From: Archimedes Plutonium on 13 Aug 2010 15:25
Archimedes Plutonium wrote:
> Even geniuses slip. If I had it to do over again, looking at Goldbach,
> I should first have wondered whether there are counterexamples in
> Infinite Integers such as p-adics or AP-adics. There most certainly
> are counterexamples.
> A few counterexamples are these:
> (a) ....191817161514131211109876543210
> (b) ....888833338883338833830
> (c) .....666666660
Correct me if wrong, but I think I can get away with saying that the
Infinite Integer of
.......66666666 which in AP-adics has frontview and backview as
no Goldbach primes. It is obviously even. And we see how it becomes a
of Goldbach because although 6 and then 66 and then 666 etc etc have
summands, that primes have to be "finite strings". Is the number
It is never decidable since the place-value can never be pinned down.
61 is prime but is
661 prime? Is 6661 prime? Sometimes it is prime other times it is
composite and so an
infinite string loses this decidability of whether it is prime or
composite. And then when
you state Conjectures like Goldbach, FLT, Riemann Hypothesis and state
them as for every such and such number, means you are asking if
Goldbach is true for Infinite Integers in addition to Finite integers.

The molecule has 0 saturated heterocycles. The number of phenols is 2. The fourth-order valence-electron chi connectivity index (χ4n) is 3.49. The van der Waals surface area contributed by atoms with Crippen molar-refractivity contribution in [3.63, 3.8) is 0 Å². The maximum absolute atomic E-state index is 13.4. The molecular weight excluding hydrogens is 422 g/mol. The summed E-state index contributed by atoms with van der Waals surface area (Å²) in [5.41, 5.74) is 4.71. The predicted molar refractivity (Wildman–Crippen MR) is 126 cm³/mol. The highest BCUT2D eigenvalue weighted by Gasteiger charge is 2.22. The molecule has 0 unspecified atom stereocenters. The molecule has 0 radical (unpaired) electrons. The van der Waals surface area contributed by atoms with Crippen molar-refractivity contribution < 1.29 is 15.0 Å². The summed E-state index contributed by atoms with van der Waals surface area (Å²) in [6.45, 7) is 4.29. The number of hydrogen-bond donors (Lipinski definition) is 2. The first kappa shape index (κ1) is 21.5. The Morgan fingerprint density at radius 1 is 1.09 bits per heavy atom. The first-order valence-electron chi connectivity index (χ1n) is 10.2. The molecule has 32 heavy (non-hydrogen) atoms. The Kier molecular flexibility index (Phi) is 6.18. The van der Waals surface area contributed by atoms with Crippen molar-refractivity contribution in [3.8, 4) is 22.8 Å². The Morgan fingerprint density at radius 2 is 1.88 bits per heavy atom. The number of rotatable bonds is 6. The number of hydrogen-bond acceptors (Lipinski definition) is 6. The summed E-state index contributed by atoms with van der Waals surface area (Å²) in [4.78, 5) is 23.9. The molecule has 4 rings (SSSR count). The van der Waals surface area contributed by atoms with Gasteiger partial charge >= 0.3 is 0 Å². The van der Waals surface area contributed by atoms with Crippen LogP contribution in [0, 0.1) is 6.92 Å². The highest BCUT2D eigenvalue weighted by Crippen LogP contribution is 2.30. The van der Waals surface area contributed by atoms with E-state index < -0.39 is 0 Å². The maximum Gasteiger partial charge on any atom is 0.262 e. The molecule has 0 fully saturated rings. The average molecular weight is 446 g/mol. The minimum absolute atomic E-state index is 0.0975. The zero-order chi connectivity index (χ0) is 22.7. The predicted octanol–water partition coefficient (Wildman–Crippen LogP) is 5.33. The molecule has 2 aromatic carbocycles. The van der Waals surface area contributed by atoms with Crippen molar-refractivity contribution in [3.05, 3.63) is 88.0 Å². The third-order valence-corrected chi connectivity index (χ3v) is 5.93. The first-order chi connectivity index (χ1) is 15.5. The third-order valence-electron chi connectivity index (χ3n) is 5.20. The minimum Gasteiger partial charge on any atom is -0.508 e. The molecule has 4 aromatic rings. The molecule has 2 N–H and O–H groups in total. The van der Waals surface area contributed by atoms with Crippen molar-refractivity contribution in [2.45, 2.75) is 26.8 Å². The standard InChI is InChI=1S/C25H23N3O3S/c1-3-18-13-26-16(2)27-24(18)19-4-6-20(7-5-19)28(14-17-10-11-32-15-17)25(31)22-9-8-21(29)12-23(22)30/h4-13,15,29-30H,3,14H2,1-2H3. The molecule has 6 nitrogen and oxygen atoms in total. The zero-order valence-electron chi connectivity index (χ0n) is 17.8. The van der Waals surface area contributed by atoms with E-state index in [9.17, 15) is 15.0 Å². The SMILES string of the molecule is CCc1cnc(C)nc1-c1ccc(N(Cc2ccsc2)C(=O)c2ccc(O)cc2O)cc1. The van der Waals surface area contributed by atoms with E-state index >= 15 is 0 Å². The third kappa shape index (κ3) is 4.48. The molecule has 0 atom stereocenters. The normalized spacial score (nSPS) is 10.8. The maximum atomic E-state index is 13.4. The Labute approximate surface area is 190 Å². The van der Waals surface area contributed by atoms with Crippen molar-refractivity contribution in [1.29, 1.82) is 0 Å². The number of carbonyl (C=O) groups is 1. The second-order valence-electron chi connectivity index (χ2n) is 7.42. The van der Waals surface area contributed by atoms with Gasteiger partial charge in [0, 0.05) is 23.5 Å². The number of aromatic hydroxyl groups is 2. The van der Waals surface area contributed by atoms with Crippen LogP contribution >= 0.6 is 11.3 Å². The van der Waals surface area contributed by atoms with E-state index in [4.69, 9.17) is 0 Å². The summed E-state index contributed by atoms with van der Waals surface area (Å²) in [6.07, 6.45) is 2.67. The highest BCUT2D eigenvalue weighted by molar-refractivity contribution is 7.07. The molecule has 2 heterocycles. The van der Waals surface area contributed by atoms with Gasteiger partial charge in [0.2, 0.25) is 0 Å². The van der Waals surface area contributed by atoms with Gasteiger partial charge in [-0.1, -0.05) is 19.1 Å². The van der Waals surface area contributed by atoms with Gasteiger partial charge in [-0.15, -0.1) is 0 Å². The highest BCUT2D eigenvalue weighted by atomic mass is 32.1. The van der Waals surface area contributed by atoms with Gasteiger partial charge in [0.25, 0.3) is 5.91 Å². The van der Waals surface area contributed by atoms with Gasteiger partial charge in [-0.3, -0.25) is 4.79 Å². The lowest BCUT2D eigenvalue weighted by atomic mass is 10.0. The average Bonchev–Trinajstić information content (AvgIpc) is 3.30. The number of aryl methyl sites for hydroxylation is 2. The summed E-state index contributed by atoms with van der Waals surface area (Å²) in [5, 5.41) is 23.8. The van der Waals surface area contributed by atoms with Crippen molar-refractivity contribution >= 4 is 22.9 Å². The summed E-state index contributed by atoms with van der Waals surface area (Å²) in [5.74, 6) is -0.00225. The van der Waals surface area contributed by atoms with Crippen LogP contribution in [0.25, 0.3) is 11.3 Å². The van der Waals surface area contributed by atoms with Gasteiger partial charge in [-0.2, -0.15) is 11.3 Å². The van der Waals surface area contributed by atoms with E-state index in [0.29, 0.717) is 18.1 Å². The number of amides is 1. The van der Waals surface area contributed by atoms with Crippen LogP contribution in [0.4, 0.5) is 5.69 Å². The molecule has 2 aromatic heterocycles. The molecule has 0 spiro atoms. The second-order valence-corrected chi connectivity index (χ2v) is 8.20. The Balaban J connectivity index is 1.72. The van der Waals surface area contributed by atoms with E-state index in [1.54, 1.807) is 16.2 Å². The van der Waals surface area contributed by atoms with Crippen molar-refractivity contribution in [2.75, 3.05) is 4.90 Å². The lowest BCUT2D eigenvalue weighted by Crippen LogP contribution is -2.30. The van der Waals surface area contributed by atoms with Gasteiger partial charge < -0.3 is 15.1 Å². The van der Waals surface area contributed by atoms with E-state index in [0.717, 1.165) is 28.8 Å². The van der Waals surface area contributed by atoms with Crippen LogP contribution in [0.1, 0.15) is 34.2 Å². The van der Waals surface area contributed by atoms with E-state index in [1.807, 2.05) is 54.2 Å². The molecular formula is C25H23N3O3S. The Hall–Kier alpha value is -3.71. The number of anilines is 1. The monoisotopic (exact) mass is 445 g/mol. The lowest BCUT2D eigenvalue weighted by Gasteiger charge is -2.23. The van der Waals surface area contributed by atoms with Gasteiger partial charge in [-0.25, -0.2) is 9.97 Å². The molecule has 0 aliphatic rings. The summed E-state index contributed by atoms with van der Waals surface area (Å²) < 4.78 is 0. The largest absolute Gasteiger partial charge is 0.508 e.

So these conjectures are never proveable until a Definition of
finite number versus infinite number is WELL defined.
> And come to think of it, my Galois Algebra proof of Goldbach has
> restrictions as does all of Projective Geometry has restrictions. So I
> do learn something new in all of this. The Galois Algebra of Goldbach
> says that multiplication requires at least two prime factors for Even
> Naturals >4. If we thus interchange multiplication with addition,
> every Even Natural requires two prime Goldbach summands. But notice
> that all of Projective Geometry is finite geometry of objects of lines
> and points interchangeability. One theorem in projective geometry that
> talks of points and then interchanges them with lines is that of
> finite mathematics since points are finite and the lines are line
> segments. The study of Projective Geometry never made that clear, and
> only long after having taken the subject might someone, upon
> reflection, realize that the subject was finite geometry.
> So that the Galois Algebra proof of Goldbach is not a Goldbach to
> infinity but a finite Goldbach to 10^500 or less. Goldbach is true for
> N smaller than 1000 or 10,000, but Goldbach is not true for what "old
> math called infinity" Goldbach is not true for "out to infinity"
> unless we specify that 10^500 is the boundary of finite
> and infinite.
This raises an interesting issue or conjecture itself. Is there a
interchange between multiplication and addition, provided, so long as
have a Finite Algebra of say 10^500? So that Goldbach restricted to
is true by Galois Algebra Interchange?
> This is the same situation for Fermat's Last Theorem and for the
> Riemann Hypothesis.
> Now there is going to be alot of carping and complaining by dull
> people of mathematics, wondering that it appears as if 10^500 is too
> artificial, since it seems as though Goldbach works just as well out
> to 10^600 or 10^2,000 and that Fermat's Last Theorem or
> Riemann Hypothesis are good for that distance also.
> But the reason they are dullards, is because Physics is exhausted at